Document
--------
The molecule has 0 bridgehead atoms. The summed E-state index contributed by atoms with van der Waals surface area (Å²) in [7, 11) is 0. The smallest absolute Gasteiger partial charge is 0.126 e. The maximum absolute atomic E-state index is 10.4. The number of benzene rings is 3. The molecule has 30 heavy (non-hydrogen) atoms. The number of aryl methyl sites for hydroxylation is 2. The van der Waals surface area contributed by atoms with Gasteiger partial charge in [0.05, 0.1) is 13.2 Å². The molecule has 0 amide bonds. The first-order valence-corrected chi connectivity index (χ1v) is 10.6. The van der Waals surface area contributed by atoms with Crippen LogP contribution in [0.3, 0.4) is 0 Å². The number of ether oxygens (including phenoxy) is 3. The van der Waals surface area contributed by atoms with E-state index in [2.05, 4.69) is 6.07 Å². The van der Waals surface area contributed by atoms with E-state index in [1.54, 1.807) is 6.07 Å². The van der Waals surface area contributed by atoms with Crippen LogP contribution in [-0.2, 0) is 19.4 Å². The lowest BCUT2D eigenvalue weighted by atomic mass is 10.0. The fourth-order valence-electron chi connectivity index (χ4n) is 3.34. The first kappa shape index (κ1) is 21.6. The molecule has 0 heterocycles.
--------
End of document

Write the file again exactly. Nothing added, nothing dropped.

The molecule has 0 bridgehead atoms. The summed E-state index contributed by atoms with van der Waals surface area (Å²) in [7, 11) is 0. The smallest absolute Gasteiger partial charge is 0.126 e. The maximum absolute atomic E-state index is 10.4. The number of benzene rings is 3. The molecule has 30 heavy (non-hydrogen) atoms. The number of aryl methyl sites for hydroxylation is 2. The van der Waals surface area contributed by atoms with Gasteiger partial charge in [0.05, 0.1) is 13.2 Å². The molecule has 0 amide bonds. The first-order valence-corrected chi connectivity index (χ1v) is 10.6. The van der Waals surface area contributed by atoms with Crippen LogP contribution in [0.3, 0.4) is 0 Å². The number of ether oxygens (including phenoxy) is 3. The van der Waals surface area contributed by atoms with E-state index in [2.05, 4.69) is 6.07 Å². The van der Waals surface area contributed by atoms with E-state index in [1.54, 1.807) is 6.07 Å². The van der Waals surface area contributed by atoms with Crippen LogP contribution in [-0.2, 0) is 19.4 Å². The lowest BCUT2D eigenvalue weighted by atomic mass is 10.0. The fourth-order valence-electron chi connectivity index (χ4n) is 3.34. The first kappa shape index (κ1) is 21.6. The molecule has 0 heterocycles.